If *I*(*θ*,*ϕ*) is a normalized intensity distribution, the absolute intensity can be computed by measuring the LED flux Φ_{0} [19,20], or with the value provided by the manufacturer. The absolute intensity is then:

*I*(*θ*,*ϕ*)_{A} is the radiant intensity [W/sr] if Φ_{0} is the radiant flux [Watts], and it is the luminous intensity [lm/sr] when Φ_{0} is the luminous flux [lumens].

The sum of Gaussian and cosine-power functions requires nonlinear regression to fit our model to real data. This issue is reviewed in the next section.

## 3. Numerical fitting

Fitting equations to data is a very common mathematical process in different disciplines of science and technology [21]. The numerical adjustment has been very useful to obtain realistic models for a great variety of light sources in both near and far field regions [9,10,22–24]. Here, we fit a compact analytical representation that optically models LEDs, in particular Eqs. (1)–(4) which are nonlinear in angle.

#### 3.1 Nonlinear regression

A nonlinear regression is an iterative procedure, and the program must start with estimated values for each coefficient. It then adjusts these initial values to improve the fit. Not all mathematical programs are suited to efficiently compute a nonlinear fitting. However, some software packages provide initial values automatically if a built-in equation is used. Fortunately, a linear sum of Gaussians is commonly a built-in equation. In the case of mixed equations with cosine powers and Gaussians, initial values must be chosen carefully. For example, the initial value of *g*2_{i} or *c*2_{i} may be that of an intensity peak. It can be useful to estimate initial values after looking at the data graph and understanding the model.

A nonlinear regression program has no common sense. If some problems arise when estimating initial values, it is convenient to set aside the fitting program and continue fitting by trial and error. Depending on the type of radiation pattern, this process can be quickly performed. However, one must think about the optics of the LED, and decide which parameters should be fixed. Then, change the key coefficients one at a time, and see how they influence the shape of the curve and the accuracy of fitting.

#### 3.2 Reconstruction accuracy

To demonstrate the accuracy of reconstruction, the difference between experimental data and modeled equation must be compared by computing both the root mean square (RMS) error and the normalized cross correlation (NCC) [14,15].

The RMS error between experiment (*I _{e}*) and modeled equation (

*I*

_{m}) can be calculated on a range of

*M*points over the domain. That is

The reconstructed pattern must be sufficiently accurate, regardless of the type of LED. The RMS error must be less than the standard limit of 5% [21].

Using NCC, the similarity between the simulated pattern (*I*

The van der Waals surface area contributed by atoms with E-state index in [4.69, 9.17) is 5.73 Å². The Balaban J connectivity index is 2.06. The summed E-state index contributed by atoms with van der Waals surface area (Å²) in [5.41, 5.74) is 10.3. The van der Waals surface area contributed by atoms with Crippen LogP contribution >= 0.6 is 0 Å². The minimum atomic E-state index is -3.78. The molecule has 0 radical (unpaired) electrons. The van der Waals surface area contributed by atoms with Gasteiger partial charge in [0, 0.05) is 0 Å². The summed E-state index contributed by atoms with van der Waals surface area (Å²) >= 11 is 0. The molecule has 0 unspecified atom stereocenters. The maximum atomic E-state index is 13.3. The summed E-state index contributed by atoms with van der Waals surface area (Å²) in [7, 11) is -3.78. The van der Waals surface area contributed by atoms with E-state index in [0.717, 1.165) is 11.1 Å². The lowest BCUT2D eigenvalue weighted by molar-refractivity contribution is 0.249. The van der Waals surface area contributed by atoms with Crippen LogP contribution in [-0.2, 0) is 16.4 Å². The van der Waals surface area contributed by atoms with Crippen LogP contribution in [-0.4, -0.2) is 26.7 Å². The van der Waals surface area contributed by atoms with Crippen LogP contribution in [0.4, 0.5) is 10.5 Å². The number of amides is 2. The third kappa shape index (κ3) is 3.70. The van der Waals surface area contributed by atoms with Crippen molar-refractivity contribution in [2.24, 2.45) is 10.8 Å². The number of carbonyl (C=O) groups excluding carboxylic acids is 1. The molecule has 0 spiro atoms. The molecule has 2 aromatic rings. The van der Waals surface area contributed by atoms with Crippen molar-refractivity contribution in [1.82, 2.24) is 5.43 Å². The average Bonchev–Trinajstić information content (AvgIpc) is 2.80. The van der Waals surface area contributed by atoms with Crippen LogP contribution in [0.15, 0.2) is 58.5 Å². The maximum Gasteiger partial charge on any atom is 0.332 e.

_{m}) and the measured pattern (*I*
_{e}) is

*Ī _{m}* and

*Ī*

_{e}are the mean values of simulation and experimental data across the angular range, respectively. From our experience in designing LED lighting systems for industry, we know that an LED model with a NCC higher than 99% gives enough accuracy for many applications [14,15].

#### 3.3 Other details

It is important to know which of Eqs. (1)–(4) should be fitted. This depends on the type of radiation pattern. In particular, cosine-power functions are more suitable than Gaussians when the intensity decreases rapidly with the view angle at the sides of the radiation pattern.

Also, the number of Gaussians or cosine-powers in the equation depends on the type of LED. However, all distributions that we reconstructed (next section) basically required a maximum of 3 terms. This can be linked to the contributions of the three basic optical elements of LEDs: chip, mirror, and lens.

## 4. LED radiation pattern

Most manufacturers use θ_{1/2} (the view angle when radiant intensity is half of the value at 0°) to characterize the angular distribution of LEDs with a single intensity peak. This parameter is simply *g*3_{1} if Eq. (1) has only one simple Gaussian, e.g. I(θ)=*g*1_{1}exp[-ln2(θ/*g*3_{1})^{2}]; and this is related to *c*3_{1} (i.e., *c*3_{1}=-ln2/ln(cosθ_{1/2})) if Eq. (2) has only one simple cosine power, e.g.
$I\left(\theta \right)={c1}_{1}{\left[\mathrm{cos}\left(\theta \right)\right]}^{{c3}_{1}}$
. Another attribute used is the total included angle, or θ_{90}, which describes the cone angle within which 90% of the total flux is radiated. However, additional parameters are needed to render the shape of the radiation pattern. Therefore, we propose that the manufacturer should include a simple formula (like those reported here) with its coefficients in their technical data sheets.

#### 4.1 Intensity distribution tables

Tables of coefficients for equations are very common in optics (e.g. constants for glass dispersion formulas). These tables would be very useful for the scientific and technological communities that use LEDs. This is because LEDs are available in a wide variety of beam patterns, and frequently new beam distributions are reported in academics and industry [25,26].